ADVENTURES IN LIGHT
PROFESSIONAL PHOTOGRAPHY: As a member of the Nikon family I was pretty happy when I got invited to test the D5. It's their latest flagship camera which is really the work horse and backbone of their whole new camera range. In a lot of ways people have trouble justifying and spending a significant amount of money to get what is seemingly incremental improvements, but in this case I think the professional photographers really get a pretty big bang for their buck, so to speak.
It's a camera that's probably the best low light camera in the world at the moment. So I wanted to devise a test that would be applicable to the way I work, something that's relevant and more meaningful rather than some sort of scientific investigation that might measure the corner sharpness of something that's totally irrelevant to what I'm shooting.
So in this case it was that I love shooting in the low light, post sunset when you get a really soft even light and quite often I'll usually shoot with a small hand held little Manfrotto LED light. But the only problem that arrives at this time of the day is that you only have a very limited time in which to achieve a number of shots.
With this camera I really wanted to test how it effected that time frame. And in effect, what it did was to produce amazing results at high iso's, which meant that it actually extends that sweet spot for shooting. Instead of just a 10 minute window of just beautiful soft light, it made it into a 15 to 20 minute window, which might not sound much but it's an incredibly productive time.
The increase in the motor drive was really relevant too because I could perform low light shots with sufficient shutter speeds and have a motor drive that's going to capture those moments, and with a model working in this situation, just running along the beach, little things like the exact way her hair is falling across her face and other details, make a huge difference to having a winning shot to one that didn't quite make it and you wish you had a faster machine, so to speak.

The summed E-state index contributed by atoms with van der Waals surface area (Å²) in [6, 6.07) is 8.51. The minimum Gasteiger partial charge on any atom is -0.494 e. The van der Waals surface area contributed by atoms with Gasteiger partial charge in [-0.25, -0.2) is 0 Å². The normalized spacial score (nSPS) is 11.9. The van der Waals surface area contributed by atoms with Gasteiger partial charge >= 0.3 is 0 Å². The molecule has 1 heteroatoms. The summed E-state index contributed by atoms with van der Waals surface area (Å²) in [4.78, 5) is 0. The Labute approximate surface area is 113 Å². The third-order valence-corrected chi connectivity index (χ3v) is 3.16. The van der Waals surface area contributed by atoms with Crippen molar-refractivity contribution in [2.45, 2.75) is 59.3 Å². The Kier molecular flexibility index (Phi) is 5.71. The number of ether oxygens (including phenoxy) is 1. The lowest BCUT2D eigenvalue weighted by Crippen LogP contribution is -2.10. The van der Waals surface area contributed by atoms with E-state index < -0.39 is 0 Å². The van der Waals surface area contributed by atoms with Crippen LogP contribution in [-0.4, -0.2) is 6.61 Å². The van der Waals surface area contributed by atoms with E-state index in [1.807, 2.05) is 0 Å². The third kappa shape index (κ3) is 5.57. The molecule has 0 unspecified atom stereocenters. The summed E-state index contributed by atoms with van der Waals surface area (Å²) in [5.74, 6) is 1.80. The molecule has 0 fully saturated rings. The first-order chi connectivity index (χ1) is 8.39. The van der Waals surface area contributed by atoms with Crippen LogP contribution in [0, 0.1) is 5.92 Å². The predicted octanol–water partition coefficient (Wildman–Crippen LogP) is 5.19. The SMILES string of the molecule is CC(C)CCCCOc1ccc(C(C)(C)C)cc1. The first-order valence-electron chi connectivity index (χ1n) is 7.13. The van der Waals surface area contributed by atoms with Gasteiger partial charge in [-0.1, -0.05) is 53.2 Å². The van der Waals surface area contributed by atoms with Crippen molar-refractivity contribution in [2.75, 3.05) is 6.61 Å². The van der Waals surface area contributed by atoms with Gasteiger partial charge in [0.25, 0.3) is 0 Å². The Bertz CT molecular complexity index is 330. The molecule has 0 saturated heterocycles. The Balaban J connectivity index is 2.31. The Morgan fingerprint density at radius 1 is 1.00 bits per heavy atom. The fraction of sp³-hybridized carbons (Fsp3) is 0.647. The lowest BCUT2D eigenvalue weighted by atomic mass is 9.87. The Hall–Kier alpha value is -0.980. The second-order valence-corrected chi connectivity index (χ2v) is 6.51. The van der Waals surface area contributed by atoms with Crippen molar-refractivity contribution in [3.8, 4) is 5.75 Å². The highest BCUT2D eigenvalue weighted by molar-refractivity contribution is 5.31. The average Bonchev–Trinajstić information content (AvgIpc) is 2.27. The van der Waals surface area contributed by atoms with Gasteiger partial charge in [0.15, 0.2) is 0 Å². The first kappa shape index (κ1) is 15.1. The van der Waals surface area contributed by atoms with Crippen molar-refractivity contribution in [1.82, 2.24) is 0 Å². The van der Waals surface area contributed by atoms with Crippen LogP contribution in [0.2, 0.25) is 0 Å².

Like the high end in anything, it costs significantly a lot more for the very best and then after that it sort of tapers off into a much more even playing field of features and price. It's like, do you want to buy the second fastest racing car or do you want the fastest racing car? The rewards for the fastest racing car go without saying as does this analogy - you get what you pay for and the benefits are the rewards.
This (the D5) is the best work horse camera currently on the market as far as I can see, and that I've definitely used for low light, high speed photography.
400 - 40,000 ISO
The test basically bore out some pretty interesting things. I started shooting at about 400 iso which is nothing ground breaking by anyone's standards but it allows a nice combination of shallow depth of field that I was using fast prime lenses and a fairly high shutter speed, and shooting during these pastel tones, just as the sun had set, then as the light faded out I incrementally increased the iso to around 1600, then 3200 iso.
Pretty much after that in my other high resolution camera (the D810) I don't like going much beyond that range of iso. As you start to see a definite change in the image structure, even though it can go much more beyond that, but as far as I would professionally do, or give a client, I tend to steer away from it.
But with this camera I jumped up form 1600 iso to 3200 iso, and then up to 20,000 iso and it was still fine. And even to 40,000 iso produced totally acceptable results, as it was pretty much dark when I was shooting at the 40,000 iso. The fact that the camera could even focus was remarkable, you know we're talking well after sunset and the results were pretty incredible given the lighting conditions. Normally at this time, I'm well packed up and finished shooting unless you have a whole lot of artificial light involved.
So, the results in the test for me where quite gratifying in the sense that the grain structure/pixel structure held together right the way up through the range of iso changes. The boffins will actually tout of much higher iso's, but I really just wanted to test this camera in a way I would normally shoot, I wanted to keep it real and relevant for my work and my style of photography.
I think the images here pretty much demonstrate that, they are all acceptable to give to a client - I'm totally thrilled with the results and possibilities this camera has and can offer me, it's an incredible advancement by anyone's standards. Beautiful files and I'm really really happy with the results.
SPECIAL THANK YOU to model Jayde Heath and to Nikon and Manfrotto for their contribution in this product test.